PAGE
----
From Library Journal
As an experienced wildland firefighter, Strohmaier recounts tales of fighting fires in the West and philosophically examines the broad meaning of fire in our lives. By following the changing characteristics of wildfires through each of the four seasons, he explains the different nature of each and also investigates the ongoing debate regarding fire suppression vs. letting nature take its course. The book includes a nicely annotated bibliography and an index (not seen) as well as a recollection of the author's visit to the site of the South Canyon (Colorado) fire shortly after 14 firefighters died there in 1994. Recommended for larger natural history (especially Western U.S.) collections, this is a good companion piece to Michael Thoele's chiefly historical examination of the subject, Fire Line: The Summer Battles of the West (Fulcrum, 1995). Tim Markus, Evergreen State Coll. Lib., Olympia, WA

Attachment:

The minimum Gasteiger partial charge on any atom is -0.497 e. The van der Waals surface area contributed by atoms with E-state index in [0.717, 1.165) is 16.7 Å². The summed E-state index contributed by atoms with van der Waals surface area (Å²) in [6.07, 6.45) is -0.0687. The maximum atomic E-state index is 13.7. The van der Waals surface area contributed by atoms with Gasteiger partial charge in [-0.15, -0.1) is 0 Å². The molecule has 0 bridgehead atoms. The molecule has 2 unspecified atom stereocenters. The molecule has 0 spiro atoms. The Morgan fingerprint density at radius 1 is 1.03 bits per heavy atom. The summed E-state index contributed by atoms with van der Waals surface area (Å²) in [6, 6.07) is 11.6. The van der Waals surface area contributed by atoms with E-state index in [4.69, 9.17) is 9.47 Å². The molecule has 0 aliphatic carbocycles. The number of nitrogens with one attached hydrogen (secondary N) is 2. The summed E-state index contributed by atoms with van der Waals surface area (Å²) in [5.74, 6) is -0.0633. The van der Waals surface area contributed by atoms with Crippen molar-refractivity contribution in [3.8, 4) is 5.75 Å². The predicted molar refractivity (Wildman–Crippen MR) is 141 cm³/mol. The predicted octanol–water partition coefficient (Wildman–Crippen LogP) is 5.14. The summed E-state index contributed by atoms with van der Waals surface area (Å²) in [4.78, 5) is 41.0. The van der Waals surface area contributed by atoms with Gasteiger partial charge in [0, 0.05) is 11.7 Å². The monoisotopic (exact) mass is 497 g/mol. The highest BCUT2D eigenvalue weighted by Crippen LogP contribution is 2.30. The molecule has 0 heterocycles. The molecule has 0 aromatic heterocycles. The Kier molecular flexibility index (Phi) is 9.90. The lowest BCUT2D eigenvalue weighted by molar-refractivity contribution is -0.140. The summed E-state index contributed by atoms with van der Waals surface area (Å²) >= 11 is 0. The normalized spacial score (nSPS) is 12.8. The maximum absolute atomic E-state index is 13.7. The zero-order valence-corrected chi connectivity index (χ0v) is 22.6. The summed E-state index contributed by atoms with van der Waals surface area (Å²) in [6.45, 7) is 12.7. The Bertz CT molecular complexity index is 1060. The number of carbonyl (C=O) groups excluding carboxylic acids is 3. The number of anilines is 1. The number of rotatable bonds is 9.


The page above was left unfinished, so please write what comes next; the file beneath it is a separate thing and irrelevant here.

Copyright 2001 Reed Business Information, Inc.
"This is a unique book. I know of no other quite like it. Strohmaier makes a significant contribution to the burgeoning literature about wildfire." - Peter List, editor of Environmental Ethics and Forestry: A Reader "Those whose lives are affected when plumes of smoke rise into the August sky will find here a thoughtful contribution to the story of their hopes and fears." - Western American Literature"